Coping with Change: the End of my Senior Year

I have 2 presentations left and that is all that I have left to do in school. But I still have to wake up at 6am and go there until 2:30pm and sit and do nothing since I don’t present until Friday and Tuesday. What am I going to do after that? What I’m doing now: nothing.

At the same time I am applying to work at any place that has openings and hoping I’ll get one. I have an interview in two weeks that I am really nervous about but I know it’ll go well.

I move in to my new dorm, and I don’t even know which one it is, in 4 months (I think, I might be counting wrong), I go to orientation and register for classes in July, I’m graduating in 17 days, and hopefully starting a new job in like 25 days. I have gone from these changes being months away to weeks and even days away. I have 11 days of school left. Then I work. Then I go to college and work some more while taking a full course load because I am not paying $22,000 for less than 18 credits a quarter.

I used to look forward to college. Even just months ago when I was fed up about high school not challenging me I was looking forward to college, but now I just wish I could go back to being a little girl, pre-preschool age, when I was living in Helena, Montana with my mom and dad, back when he still loved me, and all I had to worry about what finding Pooh bear in a little hide-and-seek book thing and pulling all of the books off of my dad’s bookshelf.

Those are just some of the changes I have to look forward to, as well. There are more. The list is endless, and I am not dealing with it well at all. I have watched myself for the past 6 weeks change from someone who was starting to like my body to someone who wishes it would shrink into nothing. I try not to eat while I’m at school, at least nothing other than my sandwich when just a while ago I was trying to pack more food because I get hungry every two hours now. It failed today because my friend made bread and brought cinnamon rolls so I ate a good amount of that, and then hated myself for it. I wanted to purge it but I didn’t have a hair tie. And I also hate throwing up.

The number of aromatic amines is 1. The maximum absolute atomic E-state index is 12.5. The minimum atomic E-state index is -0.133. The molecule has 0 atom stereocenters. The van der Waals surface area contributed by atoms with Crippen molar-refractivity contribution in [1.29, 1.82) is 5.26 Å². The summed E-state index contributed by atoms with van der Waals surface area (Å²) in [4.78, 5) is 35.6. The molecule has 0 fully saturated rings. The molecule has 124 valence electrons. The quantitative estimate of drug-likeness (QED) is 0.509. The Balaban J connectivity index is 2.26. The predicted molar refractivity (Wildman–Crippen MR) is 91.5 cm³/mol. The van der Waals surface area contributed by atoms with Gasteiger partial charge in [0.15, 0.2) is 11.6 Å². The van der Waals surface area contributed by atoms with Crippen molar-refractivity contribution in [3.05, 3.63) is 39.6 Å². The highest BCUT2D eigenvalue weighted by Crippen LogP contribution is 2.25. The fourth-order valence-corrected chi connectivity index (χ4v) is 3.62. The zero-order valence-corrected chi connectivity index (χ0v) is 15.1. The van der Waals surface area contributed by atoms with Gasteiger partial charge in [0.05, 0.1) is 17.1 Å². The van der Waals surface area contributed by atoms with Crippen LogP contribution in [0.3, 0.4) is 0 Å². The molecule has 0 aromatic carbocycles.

I want to lose weight and I’m in a weird place where I know that I need to eat and want to eat, so I get mad at myself because I want to lose weight but my desire to eat in the moment overrules the long term. I want to be nothing. I want to be able to go 12 hours between meals like I used to, especially since I won’t be able to afford 3 meals a day in college when right now I eat 5. I have wanted to stop my 4 week Pilates challenge and replace it entirely with cardio and have even started making the transition so that I can burn more fat and lose more weight.

There is also exciting family drama happening that goes back to what I went through when I was a kid which is even more triggering. I hate the weight I am at right now. I want it to go away. I want to be thin again. It’s the only thing that I know I can do, and I hate myself right now for not doing it. I may or may not be able to get a job. I am most likely not able to pay for college and who knows if I’ll be able to succeed there? All the other changes happening? Who knows if they’ll go well at all? Getting thin and being thin is all I know and all I can succeed in. Being thin is all of my worth.

This is bad. It’s the worst it has ever been. Most times when I “relapse” I am able to snap out of it pretty quickly, but now I just feel completely worthless.

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6 thoughts on “Coping with Change: the End of my Senior Year